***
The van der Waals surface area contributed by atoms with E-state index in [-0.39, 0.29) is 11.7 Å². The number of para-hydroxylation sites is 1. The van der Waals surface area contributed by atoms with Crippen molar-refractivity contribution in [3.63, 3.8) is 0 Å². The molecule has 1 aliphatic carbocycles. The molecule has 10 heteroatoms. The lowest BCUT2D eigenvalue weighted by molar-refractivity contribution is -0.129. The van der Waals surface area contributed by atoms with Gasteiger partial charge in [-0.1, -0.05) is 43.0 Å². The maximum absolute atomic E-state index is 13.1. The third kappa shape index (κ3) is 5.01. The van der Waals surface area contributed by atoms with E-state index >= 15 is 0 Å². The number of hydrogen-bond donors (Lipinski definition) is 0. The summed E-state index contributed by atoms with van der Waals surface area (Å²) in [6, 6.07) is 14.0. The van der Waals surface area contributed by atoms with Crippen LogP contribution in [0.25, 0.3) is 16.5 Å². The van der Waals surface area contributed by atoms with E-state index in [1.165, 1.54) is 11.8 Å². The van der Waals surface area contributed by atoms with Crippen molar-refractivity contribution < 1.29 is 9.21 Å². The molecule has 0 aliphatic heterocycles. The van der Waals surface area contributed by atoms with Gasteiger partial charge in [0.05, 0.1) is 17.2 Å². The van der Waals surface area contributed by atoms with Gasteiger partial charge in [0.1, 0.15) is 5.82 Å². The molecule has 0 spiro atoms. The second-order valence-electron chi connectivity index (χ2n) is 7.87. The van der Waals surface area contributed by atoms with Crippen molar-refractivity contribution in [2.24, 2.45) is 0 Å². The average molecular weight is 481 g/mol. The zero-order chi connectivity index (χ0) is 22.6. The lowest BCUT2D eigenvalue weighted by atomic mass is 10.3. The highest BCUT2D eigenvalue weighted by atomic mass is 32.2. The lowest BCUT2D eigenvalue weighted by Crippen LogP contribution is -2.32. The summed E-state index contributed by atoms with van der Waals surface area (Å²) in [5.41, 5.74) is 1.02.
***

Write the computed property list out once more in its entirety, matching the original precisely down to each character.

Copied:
The van der Waals surface area contributed by atoms with E-state index in [-0.39, 0.29) is 11.7 Å². The number of para-hydroxylation sites is 1. The van der Waals surface area contributed by atoms with Crippen molar-refractivity contribution in [3.63, 3.8) is 0 Å². The molecule has 1 aliphatic carbocycles. The molecule has 10 heteroatoms. The lowest BCUT2D eigenvalue weighted by molar-refractivity contribution is -0.129. The van der Waals surface area contributed by atoms with Gasteiger partial charge in [-0.1, -0.05) is 43.0 Å². The maximum absolute atomic E-state index is 13.1. The third kappa shape index (κ3) is 5.01. The van der Waals surface area contributed by atoms with E-state index >= 15 is 0 Å². The number of hydrogen-bond donors (Lipinski definition) is 0. The summed E-state index contributed by atoms with van der Waals surface area (Å²) in [6, 6.07) is 14.0. The van der Waals surface area contributed by atoms with Crippen LogP contribution in [0.25, 0.3) is 16.5 Å². The van der Waals surface area contributed by atoms with E-state index in [1.165, 1.54) is 11.8 Å². The van der Waals surface area contributed by atoms with Crippen molar-refractivity contribution < 1.29 is 9.21 Å². The molecule has 0 aliphatic heterocycles. The van der Waals surface area contributed by atoms with Gasteiger partial charge in [0.05, 0.1) is 17.2 Å². The van der Waals surface area contributed by atoms with Gasteiger partial charge in [0.1, 0.15) is 5.82 Å². The molecule has 0 spiro atoms. The second-order valence-electron chi connectivity index (χ2n) is 7.87. The van der Waals surface area contributed by atoms with Crippen molar-refractivity contribution in [2.24, 2.45) is 0 Å². The average molecular weight is 481 g/mol. The zero-order chi connectivity index (χ0) is 22.6. The lowest BCUT2D eigenvalue weighted by atomic mass is 10.3. The highest BCUT2D eigenvalue weighted by atomic mass is 32.2. The lowest BCUT2D eigenvalue weighted by Crippen LogP contribution is -2.32. The summed E-state index contributed by atoms with van der Waals surface area (Å²) in [5.41, 5.74) is 1.02.